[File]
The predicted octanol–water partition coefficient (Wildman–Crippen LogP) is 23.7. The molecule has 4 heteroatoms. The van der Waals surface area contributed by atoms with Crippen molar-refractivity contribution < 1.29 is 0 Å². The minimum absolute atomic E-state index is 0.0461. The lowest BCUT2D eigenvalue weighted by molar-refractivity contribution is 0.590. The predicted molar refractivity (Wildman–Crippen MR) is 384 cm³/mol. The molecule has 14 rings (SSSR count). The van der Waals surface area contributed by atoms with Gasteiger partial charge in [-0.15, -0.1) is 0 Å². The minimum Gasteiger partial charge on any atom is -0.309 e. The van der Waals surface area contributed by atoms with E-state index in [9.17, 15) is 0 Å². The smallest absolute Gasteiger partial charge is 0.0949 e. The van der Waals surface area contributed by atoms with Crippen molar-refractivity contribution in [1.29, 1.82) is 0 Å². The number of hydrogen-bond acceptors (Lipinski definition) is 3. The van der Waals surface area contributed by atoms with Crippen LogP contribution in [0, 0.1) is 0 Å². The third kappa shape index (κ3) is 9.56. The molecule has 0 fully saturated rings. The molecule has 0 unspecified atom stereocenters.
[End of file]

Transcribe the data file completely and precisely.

The predicted octanol–water partition coefficient (Wildman–Crippen LogP) is 23.7. The molecule has 4 heteroatoms. The van der Waals surface area contributed by atoms with Crippen molar-refractivity contribution < 1.29 is 0 Å². The minimum absolute atomic E-state index is 0.0461. The lowest BCUT2D eigenvalue weighted by molar-refractivity contribution is 0.590. The predicted molar refractivity (Wildman–Crippen MR) is 384 cm³/mol. The molecule has 14 rings (SSSR count). The van der Waals surface area contributed by atoms with Gasteiger partial charge in [-0.15, -0.1) is 0 Å². The minimum Gasteiger partial charge on any atom is -0.309 e. The van der Waals surface area contributed by atoms with E-state index in [9.17, 15) is 0 Å². The smallest absolute Gasteiger partial charge is 0.0949 e. The van der Waals surface area contributed by atoms with Crippen molar-refractivity contribution in [1.29, 1.82) is 0 Å². The number of hydrogen-bond acceptors (Lipinski definition) is 3. The van der Waals surface area contributed by atoms with Crippen LogP contribution in [0, 0.1) is 0 Å². The third kappa shape index (κ3) is 9.56. The molecule has 0 fully saturated rings. The molecule has 0 unspecified atom stereocenters.